*** This review may contain spoilers ***
Snow White and the Seven Dwarfs is often overlooked, for several
reasons, including (but not confined to) "it's sexist", "it's boring",
"Snow White can't sing"...etc. However, in comparison to most Modern
Disney movies, Snow White is brilliant. It was an artistic achievement
in 1937, and it still stands up as a landmark in movie history. The
story is (as most people will know), a princess is orphaned and is
'looked after' by her stepmother, who grows increasingly jealous of the
young princess's growing beauty. The princess, Snow White, is forced to
slave away for her stepmother, the Queen, until the Queen decides to
have her killed. However, the huntsman chosen to do the deed cannot go
through with it, and Snow White is forced to run away into the forest
where she is taken in by seven dwarfs. All is fine, until the Queen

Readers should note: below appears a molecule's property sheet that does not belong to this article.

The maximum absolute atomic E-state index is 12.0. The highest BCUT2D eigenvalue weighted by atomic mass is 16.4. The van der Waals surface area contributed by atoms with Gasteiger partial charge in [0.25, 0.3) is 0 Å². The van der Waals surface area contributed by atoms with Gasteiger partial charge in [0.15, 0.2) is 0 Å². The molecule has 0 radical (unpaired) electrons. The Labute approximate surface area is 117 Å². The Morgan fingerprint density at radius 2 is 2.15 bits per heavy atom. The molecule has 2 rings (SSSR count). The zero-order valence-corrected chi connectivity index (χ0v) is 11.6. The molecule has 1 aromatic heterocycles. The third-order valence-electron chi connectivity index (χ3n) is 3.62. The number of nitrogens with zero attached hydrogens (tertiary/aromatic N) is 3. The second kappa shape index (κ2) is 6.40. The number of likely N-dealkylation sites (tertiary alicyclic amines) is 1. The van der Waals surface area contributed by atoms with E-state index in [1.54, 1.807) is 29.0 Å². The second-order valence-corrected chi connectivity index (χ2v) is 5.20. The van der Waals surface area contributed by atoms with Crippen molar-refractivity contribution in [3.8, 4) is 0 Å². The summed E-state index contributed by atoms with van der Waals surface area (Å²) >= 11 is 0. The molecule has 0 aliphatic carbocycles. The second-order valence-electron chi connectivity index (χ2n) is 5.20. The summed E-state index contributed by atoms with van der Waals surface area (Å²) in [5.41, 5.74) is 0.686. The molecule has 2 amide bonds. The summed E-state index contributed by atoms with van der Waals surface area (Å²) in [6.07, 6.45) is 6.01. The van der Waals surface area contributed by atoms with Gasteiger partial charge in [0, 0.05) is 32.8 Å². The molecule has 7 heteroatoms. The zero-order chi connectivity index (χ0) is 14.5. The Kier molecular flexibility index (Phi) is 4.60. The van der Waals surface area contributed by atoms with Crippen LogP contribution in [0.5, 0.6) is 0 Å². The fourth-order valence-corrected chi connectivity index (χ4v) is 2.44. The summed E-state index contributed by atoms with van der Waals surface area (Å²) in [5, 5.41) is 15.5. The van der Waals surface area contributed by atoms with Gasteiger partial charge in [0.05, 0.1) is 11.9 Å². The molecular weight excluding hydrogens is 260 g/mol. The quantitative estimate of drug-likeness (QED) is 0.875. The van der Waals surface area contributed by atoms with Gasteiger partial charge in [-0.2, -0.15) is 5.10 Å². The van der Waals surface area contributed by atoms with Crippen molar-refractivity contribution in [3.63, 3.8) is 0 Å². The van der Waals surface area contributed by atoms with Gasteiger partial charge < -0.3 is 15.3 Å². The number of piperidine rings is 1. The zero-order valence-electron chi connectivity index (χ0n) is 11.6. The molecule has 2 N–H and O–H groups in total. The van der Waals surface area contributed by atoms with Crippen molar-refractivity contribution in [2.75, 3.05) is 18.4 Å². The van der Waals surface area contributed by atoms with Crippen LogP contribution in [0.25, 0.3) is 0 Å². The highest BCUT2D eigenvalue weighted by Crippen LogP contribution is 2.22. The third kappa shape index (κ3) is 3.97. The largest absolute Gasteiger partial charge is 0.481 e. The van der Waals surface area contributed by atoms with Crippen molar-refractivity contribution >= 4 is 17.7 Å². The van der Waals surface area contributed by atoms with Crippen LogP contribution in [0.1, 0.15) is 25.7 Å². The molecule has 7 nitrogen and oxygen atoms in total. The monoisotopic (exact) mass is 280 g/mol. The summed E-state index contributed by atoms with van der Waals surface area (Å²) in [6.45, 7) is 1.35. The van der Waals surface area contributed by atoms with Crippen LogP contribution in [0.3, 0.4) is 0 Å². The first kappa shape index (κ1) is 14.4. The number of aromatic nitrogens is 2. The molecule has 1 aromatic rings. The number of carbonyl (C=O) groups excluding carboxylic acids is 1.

realises that Snow White is not dead. Cue the transformation scene and
the poison apple...and that's as far as I'll go.
Although the heroine is, admittedly, two-dimensional and the movie comes across as bordering sexist...well, it's a product of it's time. I'll leave it at that.
The fact that the beautiful animation can still stand up next to more recent Disney movies is an achievement in itself. And the fact that you can compare the two and probably say that Snow White's animation is superior is an even greater achievement.
The songs are beautiful, Snow White's singing *is* proper singing, she has more talent then many of the recent Broadway princesses put together. Product of the time maybe, but still outstanding. 9/10